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Sony Reports Weak Q3 Earnings as Foreign Exchange, Write-Down Take Toll

Entertainment conglomerate faced headwinds from studio and yen exchange rates

A weak yen, massive write-down and slow holiday season at the box office put a wrench in Sony’s third quarter, as the Japanese conglomerate reported significant declines in revenue and profit Thursday afternoon in Tokyo.

Sony reported revenue of $20.6 billion and earnings of 13 cents a share for the three months ended Dec. 31, which is the company’s fiscal third quarter. Revenue was down 7 percent compared with the corresponding period last year, while earnings were down 84 percent in yen terms. Analysts expected $22.4 billion in revenue and earnings of 38 cents a share.

Sony’s week began when it announced it would be taking a $962 million write-down tied to its motion picture division based on reduced expectations for the home entertainment division, an accounting move that may make it easier to attract an investor or even buyer for the struggling studio. That accounted for the bulk of the company’s substantial dip in profit,

Sony Entertainment CEO Michael Lynton announced earlier this month that he is stepping down to focus on his role as chairman of Snapchat parent Snap Inc., which is preparing for an IPO. Lynton’s exit comes on the heels of several other high-level executive departures, including TV chairman Steve Mosko and Sony Pictures co-chair Amy Pascal, who left shortly after the studio was hacked in late 2014.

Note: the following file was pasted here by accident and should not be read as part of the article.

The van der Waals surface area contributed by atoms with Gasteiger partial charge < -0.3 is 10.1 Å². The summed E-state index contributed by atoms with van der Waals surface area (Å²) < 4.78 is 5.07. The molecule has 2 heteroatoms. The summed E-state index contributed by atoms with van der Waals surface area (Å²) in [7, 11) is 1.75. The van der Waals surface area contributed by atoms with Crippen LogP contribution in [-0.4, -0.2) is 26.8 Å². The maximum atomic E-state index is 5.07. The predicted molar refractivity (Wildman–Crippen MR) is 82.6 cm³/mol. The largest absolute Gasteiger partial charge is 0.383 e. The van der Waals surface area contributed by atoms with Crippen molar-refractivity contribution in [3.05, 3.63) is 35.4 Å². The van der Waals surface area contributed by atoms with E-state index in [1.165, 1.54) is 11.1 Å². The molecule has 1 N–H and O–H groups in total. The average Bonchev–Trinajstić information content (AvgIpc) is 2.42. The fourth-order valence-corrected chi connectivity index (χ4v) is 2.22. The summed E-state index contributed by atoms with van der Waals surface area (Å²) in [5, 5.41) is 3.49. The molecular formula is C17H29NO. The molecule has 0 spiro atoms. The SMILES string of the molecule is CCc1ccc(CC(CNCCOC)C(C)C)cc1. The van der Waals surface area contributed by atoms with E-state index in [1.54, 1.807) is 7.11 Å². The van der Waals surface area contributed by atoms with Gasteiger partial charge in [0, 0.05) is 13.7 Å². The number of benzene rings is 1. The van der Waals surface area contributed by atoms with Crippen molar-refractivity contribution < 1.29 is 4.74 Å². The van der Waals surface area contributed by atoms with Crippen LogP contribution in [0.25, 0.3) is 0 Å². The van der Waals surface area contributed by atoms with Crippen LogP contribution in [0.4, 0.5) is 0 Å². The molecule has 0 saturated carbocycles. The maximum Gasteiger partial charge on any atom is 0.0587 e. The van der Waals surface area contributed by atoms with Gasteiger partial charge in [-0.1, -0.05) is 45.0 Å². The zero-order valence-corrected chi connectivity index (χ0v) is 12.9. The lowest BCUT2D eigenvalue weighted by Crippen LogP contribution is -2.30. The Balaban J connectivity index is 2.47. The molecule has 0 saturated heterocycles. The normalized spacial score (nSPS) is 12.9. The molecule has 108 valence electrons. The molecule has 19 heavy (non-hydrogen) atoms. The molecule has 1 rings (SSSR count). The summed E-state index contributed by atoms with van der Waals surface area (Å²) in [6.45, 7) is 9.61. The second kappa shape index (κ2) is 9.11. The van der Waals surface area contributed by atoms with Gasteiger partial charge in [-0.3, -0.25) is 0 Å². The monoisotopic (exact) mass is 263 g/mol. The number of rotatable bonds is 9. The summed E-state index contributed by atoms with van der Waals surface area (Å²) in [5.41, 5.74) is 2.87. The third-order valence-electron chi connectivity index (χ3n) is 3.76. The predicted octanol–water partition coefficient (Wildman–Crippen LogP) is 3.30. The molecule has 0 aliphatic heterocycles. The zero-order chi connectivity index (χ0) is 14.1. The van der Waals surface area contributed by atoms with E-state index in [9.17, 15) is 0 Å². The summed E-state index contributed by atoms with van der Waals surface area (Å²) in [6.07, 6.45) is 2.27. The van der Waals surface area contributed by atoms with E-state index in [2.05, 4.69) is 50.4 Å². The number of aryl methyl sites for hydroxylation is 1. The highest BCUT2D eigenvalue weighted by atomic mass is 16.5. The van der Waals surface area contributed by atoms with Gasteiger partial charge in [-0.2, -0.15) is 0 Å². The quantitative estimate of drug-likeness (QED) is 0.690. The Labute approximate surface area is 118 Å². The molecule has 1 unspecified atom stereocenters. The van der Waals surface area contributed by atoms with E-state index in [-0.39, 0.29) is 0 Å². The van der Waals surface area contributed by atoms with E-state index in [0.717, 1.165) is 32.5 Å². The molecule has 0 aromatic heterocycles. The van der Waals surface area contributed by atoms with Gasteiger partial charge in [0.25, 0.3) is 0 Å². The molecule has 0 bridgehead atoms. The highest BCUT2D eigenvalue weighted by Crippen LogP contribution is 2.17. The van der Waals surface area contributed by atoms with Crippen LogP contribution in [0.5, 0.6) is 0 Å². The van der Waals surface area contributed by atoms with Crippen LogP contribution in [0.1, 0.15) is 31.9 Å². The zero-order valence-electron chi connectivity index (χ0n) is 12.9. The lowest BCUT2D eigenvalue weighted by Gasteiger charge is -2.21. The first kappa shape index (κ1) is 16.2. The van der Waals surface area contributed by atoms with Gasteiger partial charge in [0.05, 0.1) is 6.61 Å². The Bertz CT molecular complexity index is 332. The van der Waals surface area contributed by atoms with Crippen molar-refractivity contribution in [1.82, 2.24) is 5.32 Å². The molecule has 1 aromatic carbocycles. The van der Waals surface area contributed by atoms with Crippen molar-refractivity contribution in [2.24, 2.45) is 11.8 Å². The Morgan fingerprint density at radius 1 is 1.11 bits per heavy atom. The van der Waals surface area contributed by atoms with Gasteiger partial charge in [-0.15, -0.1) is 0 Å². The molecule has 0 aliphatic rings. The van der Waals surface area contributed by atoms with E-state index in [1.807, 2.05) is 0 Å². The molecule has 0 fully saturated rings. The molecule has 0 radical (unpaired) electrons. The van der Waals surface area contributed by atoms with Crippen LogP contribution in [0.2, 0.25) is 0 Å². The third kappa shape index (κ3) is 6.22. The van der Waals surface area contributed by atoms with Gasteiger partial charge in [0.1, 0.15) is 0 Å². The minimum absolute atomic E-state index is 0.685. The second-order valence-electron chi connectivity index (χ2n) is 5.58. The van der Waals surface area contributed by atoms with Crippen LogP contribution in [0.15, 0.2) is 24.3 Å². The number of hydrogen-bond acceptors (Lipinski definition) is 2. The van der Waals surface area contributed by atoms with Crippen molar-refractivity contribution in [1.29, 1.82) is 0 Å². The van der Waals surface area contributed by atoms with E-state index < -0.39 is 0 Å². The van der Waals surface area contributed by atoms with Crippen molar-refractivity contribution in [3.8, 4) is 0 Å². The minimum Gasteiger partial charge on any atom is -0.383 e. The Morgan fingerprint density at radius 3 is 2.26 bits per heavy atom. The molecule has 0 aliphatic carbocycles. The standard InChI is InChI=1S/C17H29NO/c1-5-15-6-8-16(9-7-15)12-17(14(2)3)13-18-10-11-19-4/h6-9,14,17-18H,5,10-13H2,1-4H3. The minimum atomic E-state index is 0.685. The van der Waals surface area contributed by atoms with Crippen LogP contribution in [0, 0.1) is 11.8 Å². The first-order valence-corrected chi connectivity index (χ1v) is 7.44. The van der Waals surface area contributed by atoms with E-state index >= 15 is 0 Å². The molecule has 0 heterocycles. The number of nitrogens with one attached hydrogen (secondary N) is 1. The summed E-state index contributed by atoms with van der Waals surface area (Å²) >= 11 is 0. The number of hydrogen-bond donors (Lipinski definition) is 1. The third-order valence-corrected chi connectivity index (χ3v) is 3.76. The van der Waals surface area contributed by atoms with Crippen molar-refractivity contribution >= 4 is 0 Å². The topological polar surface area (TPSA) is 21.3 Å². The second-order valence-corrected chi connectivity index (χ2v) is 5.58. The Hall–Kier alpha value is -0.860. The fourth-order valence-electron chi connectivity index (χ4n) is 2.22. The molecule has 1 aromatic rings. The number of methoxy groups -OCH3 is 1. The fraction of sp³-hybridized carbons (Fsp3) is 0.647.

The studio has had some success with TV, such as Golden Globe winning Netflix series “The Crown,” but Sony placed just fifth among all major studios last year with 8 percent market share — its lowest this millennium. And while Sony Pictures had a holiday blockbuster in 2015 with “Spectre,” the studio did not have a repeat performer this year. But the $962 million goodwill impairment charge was the main reason Sony’s studio plunged to a $920 million loss.

Sony’s semiconductor business was a bright spot, growing its revenue 17 percent and operating income 28 percent year-over-year. But foreign exchange rates hurt many of its other business segments, including home entertainment, which dipped 12 percent in revenue and 17 percent in profits year-over-year.